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We (didn’t) Work

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In another blow to the office sector, WeWork, the global flexible workspace provider, has declared bankruptcy and initiated a re-organisation to strengthen its capital structure. The company aims to further rationalise its commercial office lease portfolio, rejecting 69 office leases in North America (predominantly in New York and San Francisco) while continuing to operate most of its locations outside of the U.S.

As of 30 June 2023, WeWork had a network of 777 locations in 39 countries around the world, leasing approximately 43.9 million sqft. Estimates put WeWork as percentage of total office inventory at ~1% in key global office markets.

Source: WeWork, 2023


WeWork has already been in decline for some time, and as such we do not view the consequences for office REITs as overly concerning. Only a few listed REITs have more than 2% direct exposure to WeWork as a tenant. In the case of Gecina (GFC), which has the largest exposure at 3%, its WeWork exposure is located in central Paris where the market vacancy rate is 2.0% and in Singapore where Capitaland Integrated has exposure, the market vacancy rate is 4.3%.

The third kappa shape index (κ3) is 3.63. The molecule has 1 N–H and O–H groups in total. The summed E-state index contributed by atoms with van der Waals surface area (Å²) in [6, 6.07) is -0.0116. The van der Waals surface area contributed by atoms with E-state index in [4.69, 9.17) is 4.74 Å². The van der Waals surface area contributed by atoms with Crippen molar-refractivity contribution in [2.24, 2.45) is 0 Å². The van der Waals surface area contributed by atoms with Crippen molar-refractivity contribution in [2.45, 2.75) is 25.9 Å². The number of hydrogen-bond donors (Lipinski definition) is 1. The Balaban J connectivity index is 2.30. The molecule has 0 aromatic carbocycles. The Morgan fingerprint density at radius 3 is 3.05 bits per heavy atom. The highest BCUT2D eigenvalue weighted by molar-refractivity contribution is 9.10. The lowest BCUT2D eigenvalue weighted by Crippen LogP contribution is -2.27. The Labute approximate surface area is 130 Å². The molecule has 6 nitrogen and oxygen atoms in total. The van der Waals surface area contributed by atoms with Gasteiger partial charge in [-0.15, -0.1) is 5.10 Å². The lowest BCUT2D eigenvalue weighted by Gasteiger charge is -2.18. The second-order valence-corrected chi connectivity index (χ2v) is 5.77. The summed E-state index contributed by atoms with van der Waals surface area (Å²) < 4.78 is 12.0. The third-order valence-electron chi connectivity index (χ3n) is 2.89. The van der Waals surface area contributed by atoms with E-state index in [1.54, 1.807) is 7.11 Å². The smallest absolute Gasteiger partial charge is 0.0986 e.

WeWork is not listed in the top 10-15 tenants of any holdings in Resolution Capital’s Global REIT portfolio.

Listed Office REIT’s Disclosed Exposure to WeWork (% revenue)

Source: Resolution Capital, November 2023


Nevertheless, the bankruptcy is another blow to the already struggling office sector, and a stark contrast to the heady days when Wework was expanding exponentially, fuelled by private equity venture capitalists pouring easy money into startups that were fundamentally poorly structured companies.

At its peak in 2019, WeWork was the largest single driver of office leasing demand in multiple cities across the globe and even surpassed JP Morgan as the largest occupier of space in New York city.